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Q&A with Carolyn Le

Q&A with Carolyn Le

The provider with Direct Primary Care answers employee questions about the pilot benefit.

This month, Johns Hopkins Health System employees are choosing health care coverage for calendar year 2019. A new benefit is Direct Primary Care, a pilot practice that offers 24/7 access to select adult primary care services. Participants will also experience no copayments for the first eight visits with a Direct Primary Care provider in calendar year 2019.

“Direct Primary Care provides comprehensive and inclusive services, and that changes the dynamic of how health care is being delivered to the patient,” says Steve Kravet, president of Johns Hopkins Community Physicians, the organization responsible for Direct Primary Care. “The goal is to create a very close relationship between the providers and the patients, making the care experience feel more intimate.”

It’s this patient-centered approach that inspired Carolyn Le, a certified registered nurse practitioner, to leave her current practice and become a provider with Direct Primary Care. Le says she became a nurse practitioner so that she could work more closely with patients on diagnosing illnesses and developing treatment plans, and engaging them in their own care. She is excited about Direct Primary Care because having fewer patients will allow her more time to focus on individuals’ care.

Dome sat down with Le to learn more about the care that enrollees can expect to receive through the Direct Primary Care benefit. 

1. What are some of the services that you provide during these visits?

Sick visits, follow-ups, preventive health care, your annual physical, routine Pap smears. A comprehensive list is available at jhcp.org/DPC.

2. What is the difference between Direct Primary Care and urgent care?

With urgent care, you probably see someone you’ve never met before. As your Direct Primary Care provider, we know you. We’ve had opportunities to talk in depth about your concerns and things that can contribute to or exacerbate those concerns. We can better address whatever is going on because we have that history and that relationship, and we can continue to monitor and manage your care.   

3. I see that I can receive eight free visits. What counts as a visit? What happens when I reach my limit?

The Direct Primary Care practice considers an office visit or a video visit as one visit. After you reach your limit, each additional visit is covered by your Employer Health Program (EHP) insurance plan with your regular copayments.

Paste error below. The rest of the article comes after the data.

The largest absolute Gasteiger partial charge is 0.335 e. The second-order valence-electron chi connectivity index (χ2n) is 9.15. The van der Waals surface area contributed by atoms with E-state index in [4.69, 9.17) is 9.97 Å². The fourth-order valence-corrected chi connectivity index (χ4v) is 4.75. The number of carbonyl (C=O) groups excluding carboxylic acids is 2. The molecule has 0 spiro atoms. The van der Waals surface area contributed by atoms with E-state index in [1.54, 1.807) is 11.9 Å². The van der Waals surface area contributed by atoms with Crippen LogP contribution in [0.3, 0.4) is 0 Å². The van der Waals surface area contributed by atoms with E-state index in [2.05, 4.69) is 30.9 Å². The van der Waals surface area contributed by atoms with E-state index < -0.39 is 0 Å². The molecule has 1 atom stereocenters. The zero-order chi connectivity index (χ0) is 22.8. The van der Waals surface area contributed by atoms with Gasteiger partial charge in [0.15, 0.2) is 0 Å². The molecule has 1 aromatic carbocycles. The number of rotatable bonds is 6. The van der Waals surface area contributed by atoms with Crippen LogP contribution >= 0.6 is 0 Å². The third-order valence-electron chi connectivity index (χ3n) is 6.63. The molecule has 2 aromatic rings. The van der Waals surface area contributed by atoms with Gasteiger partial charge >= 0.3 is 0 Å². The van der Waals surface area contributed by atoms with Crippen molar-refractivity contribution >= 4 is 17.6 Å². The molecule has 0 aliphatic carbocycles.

4. If I also sign up my spouse and adult child, do we have to split the eight free visits between us?

You get eight visits, so does your spouse and so do adult children who are age 18 years or older.

5. Are there any age restrictions associated with Direct Primary Care?

You must be at least 18 to participate. As long as you are an EHP holder, there are no upward age limits. I’ve seen patients aged 18 to 100!

6. How do I get coverage for my younger children?

Your regular EHP insurance covers any child under the age of 18. You can still bring your kids to the pediatrician, same as you do now. 

7. Do I use Direct Primary Care to help manage my diabetes, or do I still see my specialist?

We can work closely with your specialist. I get alerts whenever you’ve seen a specialist [within Johns Hopkins]. After reviewing the notes, I often reach out to the patient and say, “Maybe we should touch base, talk about what happened in the specialist visit and make sure we are all on the same page.” In Direct Primary Care, we tie everything back together and make sure that we have the big picture. 

8. Can your patients really call you in the middle of the night and on weekends?

Yes, absolutely. If you call us after hours, you’ll get our after-hours service. The triage nurse will contact us to determine whether we need to call you back immediately, or schedule an appointment for the next day. You can be sure that someone from our practice will get back to you. In the rare instance that both Norman Dy, my colleague in the Direct Primary Care practice, and I are unavailable for an urgent concern, the call may be routed to another Johns Hopkins Community Physician on-call provider. Dr. Dy and I will follow up with you to understand your concerns as soon as we are able.

​9. ​What do I need for a video visit?

For a video visit, you need to have the MyChart website open on your computer or the app on your smartphone. You also need to be in the state of Maryland during the visit. Our staff will walk you through how to set everything up.

10. Can I text you with my questions? What about email?

Yes. If you would like to use texting as a method for communication, just let me know during our first visit. I’ll just need to review with you that texting is not a secure communication channel. I also recommend MyChart as a great way to send messages to me directly. You can also use MyChart to schedule your follow-up appointments with me after our initial visit, as well as view your notes and your lab results.

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